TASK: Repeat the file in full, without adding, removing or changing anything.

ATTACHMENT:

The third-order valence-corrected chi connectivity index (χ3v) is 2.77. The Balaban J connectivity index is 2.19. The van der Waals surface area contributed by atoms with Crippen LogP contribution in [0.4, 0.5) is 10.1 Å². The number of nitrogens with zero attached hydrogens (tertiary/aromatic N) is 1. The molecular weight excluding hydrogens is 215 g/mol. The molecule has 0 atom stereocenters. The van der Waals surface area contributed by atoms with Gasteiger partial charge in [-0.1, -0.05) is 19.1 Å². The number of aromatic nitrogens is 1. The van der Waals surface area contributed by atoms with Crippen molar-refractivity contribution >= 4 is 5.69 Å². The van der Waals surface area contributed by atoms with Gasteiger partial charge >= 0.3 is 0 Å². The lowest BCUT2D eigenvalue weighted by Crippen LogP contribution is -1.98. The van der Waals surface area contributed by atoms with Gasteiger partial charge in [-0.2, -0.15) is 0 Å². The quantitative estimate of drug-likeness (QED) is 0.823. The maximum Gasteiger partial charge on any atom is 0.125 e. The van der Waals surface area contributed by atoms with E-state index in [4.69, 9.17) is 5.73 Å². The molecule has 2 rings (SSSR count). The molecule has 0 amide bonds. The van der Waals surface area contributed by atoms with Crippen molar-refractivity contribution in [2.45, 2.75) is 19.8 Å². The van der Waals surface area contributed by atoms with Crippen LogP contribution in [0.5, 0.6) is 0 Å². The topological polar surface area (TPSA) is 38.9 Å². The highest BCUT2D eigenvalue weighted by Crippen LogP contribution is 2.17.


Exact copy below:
The third-order valence-corrected chi connectivity index (χ3v) is 2.77. The Balaban J connectivity index is 2.19. The van der Waals surface area contributed by atoms with Crippen LogP contribution in [0.4, 0.5) is 10.1 Å². The number of nitrogens with zero attached hydrogens (tertiary/aromatic N) is 1. The molecular weight excluding hydrogens is 215 g/mol. The molecule has 0 atom stereocenters. The van der Waals surface area contributed by atoms with Gasteiger partial charge in [-0.1, -0.05) is 19.1 Å². The number of aromatic nitrogens is 1. The van der Waals surface area contributed by atoms with Crippen molar-refractivity contribution >= 4 is 5.69 Å². The van der Waals surface area contributed by atoms with Gasteiger partial charge >= 0.3 is 0 Å². The lowest BCUT2D eigenvalue weighted by Crippen LogP contribution is -1.98. The van der Waals surface area contributed by atoms with Gasteiger partial charge in [-0.2, -0.15) is 0 Å². The quantitative estimate of drug-likeness (QED) is 0.823. The maximum Gasteiger partial charge on any atom is 0.125 e. The van der Waals surface area contributed by atoms with E-state index in [4.69, 9.17) is 5.73 Å². The molecule has 2 rings (SSSR count). The molecule has 0 amide bonds. The van der Waals surface area contributed by atoms with Crippen molar-refractivity contribution in [2.45, 2.75) is 19.8 Å². The van der Waals surface area contributed by atoms with Crippen LogP contribution in [0.5, 0.6) is 0 Å². The topological polar surface area (TPSA) is 38.9 Å². The highest BCUT2D eigenvalue weighted by Crippen LogP contribution is 2.17.